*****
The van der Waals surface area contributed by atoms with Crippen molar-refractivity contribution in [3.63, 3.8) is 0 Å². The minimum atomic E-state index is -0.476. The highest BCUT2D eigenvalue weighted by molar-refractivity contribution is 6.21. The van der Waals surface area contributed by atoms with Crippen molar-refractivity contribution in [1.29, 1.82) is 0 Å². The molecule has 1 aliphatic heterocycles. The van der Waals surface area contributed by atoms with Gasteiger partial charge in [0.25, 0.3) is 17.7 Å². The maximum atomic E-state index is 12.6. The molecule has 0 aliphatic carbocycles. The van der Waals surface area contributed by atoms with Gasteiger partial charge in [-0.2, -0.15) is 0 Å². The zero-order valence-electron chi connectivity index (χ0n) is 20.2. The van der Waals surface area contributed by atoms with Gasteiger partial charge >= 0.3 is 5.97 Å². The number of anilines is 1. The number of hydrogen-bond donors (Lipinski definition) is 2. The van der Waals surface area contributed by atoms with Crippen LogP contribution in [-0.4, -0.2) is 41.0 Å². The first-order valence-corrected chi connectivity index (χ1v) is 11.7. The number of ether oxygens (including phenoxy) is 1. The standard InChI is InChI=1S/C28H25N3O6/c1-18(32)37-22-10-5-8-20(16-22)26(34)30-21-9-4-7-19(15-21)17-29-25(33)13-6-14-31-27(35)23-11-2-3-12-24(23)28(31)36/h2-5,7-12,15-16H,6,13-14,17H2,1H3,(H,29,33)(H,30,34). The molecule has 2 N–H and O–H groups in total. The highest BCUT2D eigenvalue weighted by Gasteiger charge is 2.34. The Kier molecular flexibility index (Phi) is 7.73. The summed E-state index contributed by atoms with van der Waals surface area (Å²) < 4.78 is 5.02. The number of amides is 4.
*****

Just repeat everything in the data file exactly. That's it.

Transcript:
The van der Waals surface area contributed by atoms with Crippen molar-refractivity contribution in [3.63, 3.8) is 0 Å². The minimum atomic E-state index is -0.476. The highest BCUT2D eigenvalue weighted by molar-refractivity contribution is 6.21. The van der Waals surface area contributed by atoms with Crippen molar-refractivity contribution in [1.29, 1.82) is 0 Å². The molecule has 1 aliphatic heterocycles. The van der Waals surface area contributed by atoms with Gasteiger partial charge in [0.25, 0.3) is 17.7 Å². The maximum atomic E-state index is 12.6. The molecule has 0 aliphatic carbocycles. The van der Waals surface area contributed by atoms with Gasteiger partial charge in [-0.2, -0.15) is 0 Å². The zero-order valence-electron chi connectivity index (χ0n) is 20.2. The van der Waals surface area contributed by atoms with Gasteiger partial charge >= 0.3 is 5.97 Å². The number of anilines is 1. The number of hydrogen-bond donors (Lipinski definition) is 2. The van der Waals surface area contributed by atoms with Crippen LogP contribution in [-0.4, -0.2) is 41.0 Å². The first-order valence-corrected chi connectivity index (χ1v) is 11.7. The number of ether oxygens (including phenoxy) is 1. The standard InChI is InChI=1S/C28H25N3O6/c1-18(32)37-22-10-5-8-20(16-22)26(34)30-21-9-4-7-19(15-21)17-29-25(33)13-6-14-31-27(35)23-11-2-3-12-24(23)28(31)36/h2-5,7-12,15-16H,6,13-14,17H2,1H3,(H,29,33)(H,30,34). The molecule has 2 N–H and O–H groups in total. The highest BCUT2D eigenvalue weighted by Gasteiger charge is 2.34. The Kier molecular flexibility index (Phi) is 7.73. The summed E-state index contributed by atoms with van der Waals surface area (Å²) < 4.78 is 5.02. The number of amides is 4.